History of Malaria
Following their arrival in the New World, the Spanish learned of a medicine used for the treatment of fevers. Spanish Jesuit missionaries in South America learned of a medicinal bark from indigenous Indian tribes. With this bark, the Countess of Chinchón, the wife of the viceroy of Peru, was cured of her fever. The bark from the tree was then called Peruvian bark, and the tree was named Cinchona, after the countess. The medicine from the bark is now known as the anti-malaria medicine, quinine. Along with artemisinin, quinine is one of the most effective malaria medicines available today.
In 1880, Charles Louis Alphonse Laveran, a French army surgeon stationed in Constantine, Algeria, was the first to notice parasites in the blood of a patient suffering from malaria. For his discovery, Laveran was awarded the Nobel Prize in 1907.
Camillo Golgi, an Italian neurophysiologist, established that there were at least two forms of the disease: one with a fever every other day, and one with a fever every third day. He also observed that the forms produced differing numbers of new parasites upon maturity, and that fever coincided with the rupture and release of the new parasites into the bloodstream. He was awarded a Nobel Prize for his discoveries in neurophysiology in 1906.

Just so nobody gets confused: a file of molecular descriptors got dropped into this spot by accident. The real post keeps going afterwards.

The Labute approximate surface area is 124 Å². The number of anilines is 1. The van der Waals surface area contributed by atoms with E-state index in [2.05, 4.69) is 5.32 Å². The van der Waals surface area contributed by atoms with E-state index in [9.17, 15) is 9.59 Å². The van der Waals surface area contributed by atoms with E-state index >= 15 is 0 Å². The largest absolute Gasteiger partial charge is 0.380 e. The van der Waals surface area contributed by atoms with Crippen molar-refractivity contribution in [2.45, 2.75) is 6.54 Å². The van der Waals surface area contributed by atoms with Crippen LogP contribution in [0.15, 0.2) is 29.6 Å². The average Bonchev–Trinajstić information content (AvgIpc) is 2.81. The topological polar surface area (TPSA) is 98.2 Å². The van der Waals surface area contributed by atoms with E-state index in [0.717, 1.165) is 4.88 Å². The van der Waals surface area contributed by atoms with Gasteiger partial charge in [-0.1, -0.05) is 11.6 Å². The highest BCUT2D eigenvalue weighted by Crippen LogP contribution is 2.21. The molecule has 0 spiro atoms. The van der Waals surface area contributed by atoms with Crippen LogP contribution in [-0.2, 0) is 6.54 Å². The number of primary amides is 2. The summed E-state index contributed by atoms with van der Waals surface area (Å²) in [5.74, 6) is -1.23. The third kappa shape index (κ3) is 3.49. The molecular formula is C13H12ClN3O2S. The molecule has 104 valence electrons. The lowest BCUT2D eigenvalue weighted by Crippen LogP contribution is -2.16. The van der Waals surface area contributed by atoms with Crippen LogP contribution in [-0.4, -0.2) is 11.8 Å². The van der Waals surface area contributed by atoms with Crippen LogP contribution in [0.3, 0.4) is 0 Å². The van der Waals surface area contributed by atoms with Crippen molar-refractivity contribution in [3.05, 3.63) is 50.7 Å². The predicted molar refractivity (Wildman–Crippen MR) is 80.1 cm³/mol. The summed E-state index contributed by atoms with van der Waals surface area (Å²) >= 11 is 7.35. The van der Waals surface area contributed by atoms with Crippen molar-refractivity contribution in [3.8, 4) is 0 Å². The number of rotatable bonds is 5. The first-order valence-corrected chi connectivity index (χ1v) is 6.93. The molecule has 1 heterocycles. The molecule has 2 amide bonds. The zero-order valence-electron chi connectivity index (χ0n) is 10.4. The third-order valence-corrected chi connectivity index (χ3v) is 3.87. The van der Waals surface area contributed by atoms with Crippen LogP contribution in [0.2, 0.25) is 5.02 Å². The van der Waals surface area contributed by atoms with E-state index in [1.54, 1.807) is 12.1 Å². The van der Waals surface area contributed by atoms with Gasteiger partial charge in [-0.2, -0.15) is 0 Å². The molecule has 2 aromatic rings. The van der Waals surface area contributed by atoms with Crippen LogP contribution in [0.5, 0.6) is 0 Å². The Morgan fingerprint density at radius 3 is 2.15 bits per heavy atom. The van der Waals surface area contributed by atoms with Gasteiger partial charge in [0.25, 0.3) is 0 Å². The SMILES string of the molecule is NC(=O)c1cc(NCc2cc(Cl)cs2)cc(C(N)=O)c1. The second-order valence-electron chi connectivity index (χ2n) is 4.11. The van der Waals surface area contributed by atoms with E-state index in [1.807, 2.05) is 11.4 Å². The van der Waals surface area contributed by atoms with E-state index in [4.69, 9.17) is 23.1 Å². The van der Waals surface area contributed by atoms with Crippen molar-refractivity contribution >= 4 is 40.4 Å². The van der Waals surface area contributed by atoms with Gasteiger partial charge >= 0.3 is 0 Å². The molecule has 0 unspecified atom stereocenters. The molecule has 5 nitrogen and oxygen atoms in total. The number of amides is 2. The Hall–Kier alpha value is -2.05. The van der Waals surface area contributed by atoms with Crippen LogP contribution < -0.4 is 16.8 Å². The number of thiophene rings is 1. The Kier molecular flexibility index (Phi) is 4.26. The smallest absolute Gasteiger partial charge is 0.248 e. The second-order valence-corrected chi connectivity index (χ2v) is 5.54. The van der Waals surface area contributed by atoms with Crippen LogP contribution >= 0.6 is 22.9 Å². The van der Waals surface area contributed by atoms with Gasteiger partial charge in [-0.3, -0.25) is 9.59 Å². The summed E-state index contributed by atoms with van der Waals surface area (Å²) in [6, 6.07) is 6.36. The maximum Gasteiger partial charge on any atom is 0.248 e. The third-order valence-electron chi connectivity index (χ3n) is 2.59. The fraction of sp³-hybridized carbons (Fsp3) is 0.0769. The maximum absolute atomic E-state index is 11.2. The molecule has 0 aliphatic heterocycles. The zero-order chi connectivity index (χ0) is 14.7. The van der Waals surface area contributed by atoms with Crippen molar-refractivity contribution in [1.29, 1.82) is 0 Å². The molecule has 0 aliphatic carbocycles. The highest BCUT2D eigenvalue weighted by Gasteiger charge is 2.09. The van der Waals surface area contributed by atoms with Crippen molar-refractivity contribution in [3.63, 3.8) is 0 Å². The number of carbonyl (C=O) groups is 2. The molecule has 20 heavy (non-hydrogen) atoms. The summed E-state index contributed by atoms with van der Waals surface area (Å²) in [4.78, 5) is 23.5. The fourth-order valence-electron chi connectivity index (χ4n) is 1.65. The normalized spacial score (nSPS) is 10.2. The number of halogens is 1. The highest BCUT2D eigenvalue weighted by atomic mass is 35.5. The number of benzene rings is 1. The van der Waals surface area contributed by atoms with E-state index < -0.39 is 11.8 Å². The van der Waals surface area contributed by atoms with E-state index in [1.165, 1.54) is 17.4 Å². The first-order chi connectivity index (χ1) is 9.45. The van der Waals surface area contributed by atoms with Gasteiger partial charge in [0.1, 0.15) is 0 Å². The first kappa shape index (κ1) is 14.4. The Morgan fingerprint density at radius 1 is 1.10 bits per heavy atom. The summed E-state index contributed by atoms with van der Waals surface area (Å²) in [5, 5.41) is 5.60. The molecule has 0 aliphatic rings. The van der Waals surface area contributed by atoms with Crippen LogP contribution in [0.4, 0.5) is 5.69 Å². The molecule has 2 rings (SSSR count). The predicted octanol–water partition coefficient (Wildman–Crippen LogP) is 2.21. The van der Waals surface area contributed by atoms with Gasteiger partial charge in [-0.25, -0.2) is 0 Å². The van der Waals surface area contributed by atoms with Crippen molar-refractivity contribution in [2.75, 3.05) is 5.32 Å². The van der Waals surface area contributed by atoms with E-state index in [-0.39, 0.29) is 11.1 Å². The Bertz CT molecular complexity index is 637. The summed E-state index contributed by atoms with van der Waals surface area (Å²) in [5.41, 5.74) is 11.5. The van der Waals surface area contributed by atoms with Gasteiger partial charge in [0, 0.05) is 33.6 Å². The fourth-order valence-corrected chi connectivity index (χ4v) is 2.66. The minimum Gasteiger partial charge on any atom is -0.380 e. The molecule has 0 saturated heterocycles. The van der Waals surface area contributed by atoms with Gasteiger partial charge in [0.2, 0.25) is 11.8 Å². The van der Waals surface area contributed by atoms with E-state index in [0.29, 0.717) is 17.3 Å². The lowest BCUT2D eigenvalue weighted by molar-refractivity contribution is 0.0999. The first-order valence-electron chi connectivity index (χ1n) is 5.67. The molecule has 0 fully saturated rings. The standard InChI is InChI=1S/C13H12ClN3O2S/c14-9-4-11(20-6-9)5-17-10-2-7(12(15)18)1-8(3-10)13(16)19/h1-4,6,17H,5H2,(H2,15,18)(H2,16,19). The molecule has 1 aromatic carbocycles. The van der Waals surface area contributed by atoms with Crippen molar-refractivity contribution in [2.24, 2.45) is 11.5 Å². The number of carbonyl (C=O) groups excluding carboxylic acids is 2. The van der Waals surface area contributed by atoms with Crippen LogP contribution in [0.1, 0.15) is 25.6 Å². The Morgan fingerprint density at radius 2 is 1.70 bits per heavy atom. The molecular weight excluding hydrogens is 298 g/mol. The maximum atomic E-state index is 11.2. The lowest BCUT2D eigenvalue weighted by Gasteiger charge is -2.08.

The Italian investigators Giovanni Batista Grassi and Raimondo Filetti first introduced the names Plasmodium vivax and Plasmodium malariae for two of the malaria parasites that affect humans, in 1890. An American, William H. Welch, reviewed the subject and, in 1897, he named the malaria parasite, Plasmodium falciparum. There were many arguments against the use of this name; however, the use was so extensive in the literature that a change back to the name given by Laveran was no longer thought possible. In 1922, John William Watson Stephens described the fourth human malaria parasite, Plasmodium ovale.